An age-wise increasing trend in the age specific rates of DM was observed for both men and women in Sweden. However, only the 10-year age specific incidence rate was available, and the highest rate was observed in the 70-79 years age group (9.94/1,000 PY and 7.77/1,000 PY for men and women, respectively. The age specific incidence rates of DM were 0.20, 0.54, 2.37, 4.68, and 7.46/1,000 PY for men and 0.29, 0.70, 1.71, 3.57, and 6.51/1,000 PY for women in the 20-29, 30-39, 40-49, 50-59, and 60-69 years age groups, respectively.21) The age specific incidence rate of DM in Canada was comparable with the present findings (Figures 3, 4). The rate of DM was almost similar at the age of 40 years in the present study. The peak incidence rate of DM was observed in the 55-59 years age group and then a downward trend in the incidence rate of DM was observed. In Canada, a steady increase in the incidence rate of DM was observed with increasing age, and the incidence rate in women was much higher in Ajman than in Canada. A variation in the DM epidemiological pattern was observed in the available data in developing compared to developed countries. According to the present study, DM appears to affect mostly younger participants (range, 44-64 years), while in developing countries, the majority of diabetic patients were >64 years of age.4) The higher incidence rate of DM observed among women compared to men after the age of 40 years in this study was incompatible with data from the UK. A further study is needed to investigate the possible related factors (i.e., hormonal, dietary, lifestyle, and social factors) that can restrict the physical activity of older women. Both men and women have a nearly similar global prevalence of DM with slightly higher rates in men <60 years of age and women at older age, greater than 60 years.4)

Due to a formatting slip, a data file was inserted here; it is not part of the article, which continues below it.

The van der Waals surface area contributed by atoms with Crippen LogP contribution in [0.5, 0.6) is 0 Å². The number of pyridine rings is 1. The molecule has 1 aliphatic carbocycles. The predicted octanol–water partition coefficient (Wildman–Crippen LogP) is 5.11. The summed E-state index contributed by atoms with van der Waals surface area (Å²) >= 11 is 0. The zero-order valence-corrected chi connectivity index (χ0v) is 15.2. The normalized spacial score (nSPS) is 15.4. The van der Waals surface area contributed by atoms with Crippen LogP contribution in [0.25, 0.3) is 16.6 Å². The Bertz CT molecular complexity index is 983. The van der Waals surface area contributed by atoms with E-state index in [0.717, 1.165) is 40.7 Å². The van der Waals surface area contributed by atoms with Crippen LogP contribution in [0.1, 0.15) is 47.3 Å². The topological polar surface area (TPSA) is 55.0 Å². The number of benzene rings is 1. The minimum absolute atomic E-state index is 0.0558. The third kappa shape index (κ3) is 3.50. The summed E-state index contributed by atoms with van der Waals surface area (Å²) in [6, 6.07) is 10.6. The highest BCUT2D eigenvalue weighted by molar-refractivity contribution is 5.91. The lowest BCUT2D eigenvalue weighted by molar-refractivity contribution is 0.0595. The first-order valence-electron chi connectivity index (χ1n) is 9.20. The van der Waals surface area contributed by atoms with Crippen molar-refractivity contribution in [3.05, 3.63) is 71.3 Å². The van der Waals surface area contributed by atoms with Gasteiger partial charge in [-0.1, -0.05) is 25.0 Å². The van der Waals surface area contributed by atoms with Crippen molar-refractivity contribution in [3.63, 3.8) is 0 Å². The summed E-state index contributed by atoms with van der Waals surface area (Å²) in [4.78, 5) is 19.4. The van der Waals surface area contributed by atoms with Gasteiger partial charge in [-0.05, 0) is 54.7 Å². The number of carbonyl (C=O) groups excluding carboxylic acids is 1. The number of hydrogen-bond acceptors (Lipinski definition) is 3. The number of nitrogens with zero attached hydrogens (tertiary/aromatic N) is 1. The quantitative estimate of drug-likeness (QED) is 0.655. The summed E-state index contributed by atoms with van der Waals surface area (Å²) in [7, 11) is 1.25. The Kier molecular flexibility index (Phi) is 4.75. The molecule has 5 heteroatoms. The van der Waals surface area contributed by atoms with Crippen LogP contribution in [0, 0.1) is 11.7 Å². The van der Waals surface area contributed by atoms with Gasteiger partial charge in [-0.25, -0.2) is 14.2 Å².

It is worth noting that, according to the International Diabetes Federation,7) the estimated percentage of undiagnosed diabetic patients in Middle-Eastern high-income countries (i.e., UAE) was 40.6% in the year 2011. Therefore, the actual incidence of DM is about 40% higher than what was observed in this study. An important finding in this study was that the incidence of DM started to increase after the age of 30 years, which implies that earlier screening, rather than the currently recommended screening at 45 years of age for people without risk factors by the American Diabetic Association,22) is necessary for this disease in the UAE. In this study, we have provided evidence to support recommendations by the UAE National Diabetes Committee,13) which is included in the Periodic Health Check Up Program23) to start screening for DM in all individuals in the UAE at the age of ≥30 years. Other researchers24) from the UAE explored the need for such a modification to the current American Diabetes Association guidelines based on their finding of a low prevalence rate of undiagnosed DM (1.5%) among low risk individuals (age, <45 years; body mass index, <25 kg/m2). Certainly, the final decision about the age to initiate screening for DM is affected by cost-effectiveness and health system capacity factors in addition to the incidence/prevalence of the disease.25) We recommend future studies to be conducted in these areas.